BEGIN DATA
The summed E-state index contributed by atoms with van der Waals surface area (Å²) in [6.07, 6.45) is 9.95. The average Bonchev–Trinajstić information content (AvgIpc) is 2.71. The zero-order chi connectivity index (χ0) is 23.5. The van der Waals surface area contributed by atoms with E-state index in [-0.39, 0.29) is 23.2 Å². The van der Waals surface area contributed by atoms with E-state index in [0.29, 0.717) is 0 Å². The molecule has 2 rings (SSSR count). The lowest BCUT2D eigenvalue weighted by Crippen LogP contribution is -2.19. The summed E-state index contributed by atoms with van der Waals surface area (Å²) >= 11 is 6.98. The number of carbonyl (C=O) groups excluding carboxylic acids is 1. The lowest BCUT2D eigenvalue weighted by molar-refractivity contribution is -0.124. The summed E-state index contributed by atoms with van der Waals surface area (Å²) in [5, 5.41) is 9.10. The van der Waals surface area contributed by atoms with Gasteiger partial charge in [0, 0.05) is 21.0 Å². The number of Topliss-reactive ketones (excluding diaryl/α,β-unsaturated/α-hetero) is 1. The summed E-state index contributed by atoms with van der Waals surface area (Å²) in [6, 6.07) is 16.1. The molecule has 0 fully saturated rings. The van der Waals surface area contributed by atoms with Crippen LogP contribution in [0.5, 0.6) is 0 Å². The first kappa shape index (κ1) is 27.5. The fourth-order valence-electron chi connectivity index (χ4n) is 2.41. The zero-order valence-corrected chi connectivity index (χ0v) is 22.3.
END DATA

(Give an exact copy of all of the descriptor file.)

The summed E-state index contributed by atoms with van der Waals surface area (Å²) in [6.07, 6.45) is 9.95. The average Bonchev–Trinajstić information content (AvgIpc) is 2.71. The zero-order chi connectivity index (χ0) is 23.5. The van der Waals surface area contributed by atoms with E-state index in [-0.39, 0.29) is 23.2 Å². The van der Waals surface area contributed by atoms with E-state index in [0.29, 0.717) is 0 Å². The molecule has 2 rings (SSSR count). The lowest BCUT2D eigenvalue weighted by Crippen LogP contribution is -2.19. The summed E-state index contributed by atoms with van der Waals surface area (Å²) >= 11 is 6.98. The number of carbonyl (C=O) groups excluding carboxylic acids is 1. The lowest BCUT2D eigenvalue weighted by molar-refractivity contribution is -0.124. The summed E-state index contributed by atoms with van der Waals surface area (Å²) in [5, 5.41) is 9.10. The van der Waals surface area contributed by atoms with Gasteiger partial charge in [0, 0.05) is 21.0 Å². The number of Topliss-reactive ketones (excluding diaryl/α,β-unsaturated/α-hetero) is 1. The summed E-state index contributed by atoms with van der Waals surface area (Å²) in [6, 6.07) is 16.1. The molecule has 0 fully saturated rings. The van der Waals surface area contributed by atoms with Crippen LogP contribution in [0.5, 0.6) is 0 Å². The first kappa shape index (κ1) is 27.5. The fourth-order valence-electron chi connectivity index (χ4n) is 2.41. The zero-order valence-corrected chi connectivity index (χ0v) is 22.3.